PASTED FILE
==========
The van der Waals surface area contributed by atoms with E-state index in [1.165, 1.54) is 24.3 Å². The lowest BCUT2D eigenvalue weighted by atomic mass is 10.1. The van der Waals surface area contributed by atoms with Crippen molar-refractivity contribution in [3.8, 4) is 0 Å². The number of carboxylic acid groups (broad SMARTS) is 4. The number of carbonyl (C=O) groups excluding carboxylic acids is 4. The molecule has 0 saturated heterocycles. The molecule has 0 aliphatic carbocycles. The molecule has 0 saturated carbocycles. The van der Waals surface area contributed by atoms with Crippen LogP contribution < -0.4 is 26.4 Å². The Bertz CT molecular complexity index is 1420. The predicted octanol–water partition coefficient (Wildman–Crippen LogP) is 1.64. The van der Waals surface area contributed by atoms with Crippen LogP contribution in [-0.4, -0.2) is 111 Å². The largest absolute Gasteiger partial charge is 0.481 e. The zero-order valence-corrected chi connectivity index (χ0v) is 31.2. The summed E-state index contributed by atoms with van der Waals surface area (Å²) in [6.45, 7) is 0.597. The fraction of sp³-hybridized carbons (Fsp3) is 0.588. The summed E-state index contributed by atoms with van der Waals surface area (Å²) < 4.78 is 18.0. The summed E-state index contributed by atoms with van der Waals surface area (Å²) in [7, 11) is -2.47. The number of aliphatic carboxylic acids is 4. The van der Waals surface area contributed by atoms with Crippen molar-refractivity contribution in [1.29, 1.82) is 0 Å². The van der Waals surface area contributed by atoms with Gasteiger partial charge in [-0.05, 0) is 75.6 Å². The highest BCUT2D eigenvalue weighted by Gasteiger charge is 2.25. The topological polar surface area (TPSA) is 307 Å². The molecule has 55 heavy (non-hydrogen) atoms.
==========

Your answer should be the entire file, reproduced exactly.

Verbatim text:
The van der Waals surface area contributed by atoms with E-state index in [1.165, 1.54) is 24.3 Å². The lowest BCUT2D eigenvalue weighted by atomic mass is 10.1. The van der Waals surface area contributed by atoms with Crippen molar-refractivity contribution in [3.8, 4) is 0 Å². The number of carboxylic acid groups (broad SMARTS) is 4. The number of carbonyl (C=O) groups excluding carboxylic acids is 4. The molecule has 0 saturated heterocycles. The molecule has 0 aliphatic carbocycles. The molecule has 0 saturated carbocycles. The van der Waals surface area contributed by atoms with Crippen LogP contribution < -0.4 is 26.4 Å². The Bertz CT molecular complexity index is 1420. The predicted octanol–water partition coefficient (Wildman–Crippen LogP) is 1.64. The van der Waals surface area contributed by atoms with Crippen LogP contribution in [-0.4, -0.2) is 111 Å². The largest absolute Gasteiger partial charge is 0.481 e. The zero-order valence-corrected chi connectivity index (χ0v) is 31.2. The summed E-state index contributed by atoms with van der Waals surface area (Å²) in [6.45, 7) is 0.597. The fraction of sp³-hybridized carbons (Fsp3) is 0.588. The summed E-state index contributed by atoms with van der Waals surface area (Å²) < 4.78 is 18.0. The summed E-state index contributed by atoms with van der Waals surface area (Å²) in [7, 11) is -2.47. The number of aliphatic carboxylic acids is 4. The van der Waals surface area contributed by atoms with Crippen molar-refractivity contribution in [1.29, 1.82) is 0 Å². The van der Waals surface area contributed by atoms with Gasteiger partial charge in [-0.05, 0) is 75.6 Å². The highest BCUT2D eigenvalue weighted by Gasteiger charge is 2.25. The topological polar surface area (TPSA) is 307 Å². The molecule has 55 heavy (non-hydrogen) atoms.